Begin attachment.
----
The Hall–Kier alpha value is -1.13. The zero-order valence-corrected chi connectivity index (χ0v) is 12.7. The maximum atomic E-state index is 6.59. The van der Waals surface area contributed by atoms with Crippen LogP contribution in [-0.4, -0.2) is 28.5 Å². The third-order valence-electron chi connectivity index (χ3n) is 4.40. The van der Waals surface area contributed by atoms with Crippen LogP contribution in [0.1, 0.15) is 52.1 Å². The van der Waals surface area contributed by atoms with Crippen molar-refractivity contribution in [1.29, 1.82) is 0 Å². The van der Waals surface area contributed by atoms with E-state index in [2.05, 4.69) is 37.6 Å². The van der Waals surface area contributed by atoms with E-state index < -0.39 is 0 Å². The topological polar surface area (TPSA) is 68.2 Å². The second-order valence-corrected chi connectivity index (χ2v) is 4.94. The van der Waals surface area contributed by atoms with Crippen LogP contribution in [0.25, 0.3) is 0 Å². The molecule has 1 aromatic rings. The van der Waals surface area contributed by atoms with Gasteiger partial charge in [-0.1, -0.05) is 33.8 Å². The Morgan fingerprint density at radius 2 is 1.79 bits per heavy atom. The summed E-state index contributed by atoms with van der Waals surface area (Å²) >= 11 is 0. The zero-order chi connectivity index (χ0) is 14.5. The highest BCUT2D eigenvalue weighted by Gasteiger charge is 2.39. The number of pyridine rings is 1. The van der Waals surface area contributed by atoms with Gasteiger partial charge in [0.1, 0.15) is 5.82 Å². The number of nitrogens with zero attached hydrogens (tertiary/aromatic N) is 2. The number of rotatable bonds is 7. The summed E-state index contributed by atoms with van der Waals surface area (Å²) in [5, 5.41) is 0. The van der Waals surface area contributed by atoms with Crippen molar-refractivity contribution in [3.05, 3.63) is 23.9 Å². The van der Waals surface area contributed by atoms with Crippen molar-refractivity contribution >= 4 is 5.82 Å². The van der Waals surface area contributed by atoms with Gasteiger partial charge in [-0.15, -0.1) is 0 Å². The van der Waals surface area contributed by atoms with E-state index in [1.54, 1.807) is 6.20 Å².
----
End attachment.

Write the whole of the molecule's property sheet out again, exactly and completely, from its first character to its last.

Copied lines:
The Hall–Kier alpha value is -1.13. The zero-order valence-corrected chi connectivity index (χ0v) is 12.7. The maximum atomic E-state index is 6.59. The van der Waals surface area contributed by atoms with Crippen LogP contribution in [-0.4, -0.2) is 28.5 Å². The third-order valence-electron chi connectivity index (χ3n) is 4.40. The van der Waals surface area contributed by atoms with Crippen LogP contribution in [0.1, 0.15) is 52.1 Å². The van der Waals surface area contributed by atoms with Crippen molar-refractivity contribution in [1.29, 1.82) is 0 Å². The van der Waals surface area contributed by atoms with E-state index in [2.05, 4.69) is 37.6 Å². The van der Waals surface area contributed by atoms with E-state index < -0.39 is 0 Å². The topological polar surface area (TPSA) is 68.2 Å². The second-order valence-corrected chi connectivity index (χ2v) is 4.94. The van der Waals surface area contributed by atoms with Crippen LogP contribution in [0.25, 0.3) is 0 Å². The molecule has 1 aromatic rings. The van der Waals surface area contributed by atoms with Gasteiger partial charge in [-0.1, -0.05) is 33.8 Å². The Morgan fingerprint density at radius 2 is 1.79 bits per heavy atom. The summed E-state index contributed by atoms with van der Waals surface area (Å²) >= 11 is 0. The zero-order chi connectivity index (χ0) is 14.5. The highest BCUT2D eigenvalue weighted by Gasteiger charge is 2.39. The number of pyridine rings is 1. The van der Waals surface area contributed by atoms with Gasteiger partial charge in [0.1, 0.15) is 5.82 Å². The number of nitrogens with zero attached hydrogens (tertiary/aromatic N) is 2. The number of rotatable bonds is 7. The summed E-state index contributed by atoms with van der Waals surface area (Å²) in [5, 5.41) is 0. The van der Waals surface area contributed by atoms with Crippen molar-refractivity contribution in [3.05, 3.63) is 23.9 Å². The van der Waals surface area contributed by atoms with Crippen molar-refractivity contribution >= 4 is 5.82 Å². The van der Waals surface area contributed by atoms with Gasteiger partial charge in [-0.15, -0.1) is 0 Å². The van der Waals surface area contributed by atoms with E-state index in [1.54, 1.807) is 6.20 Å².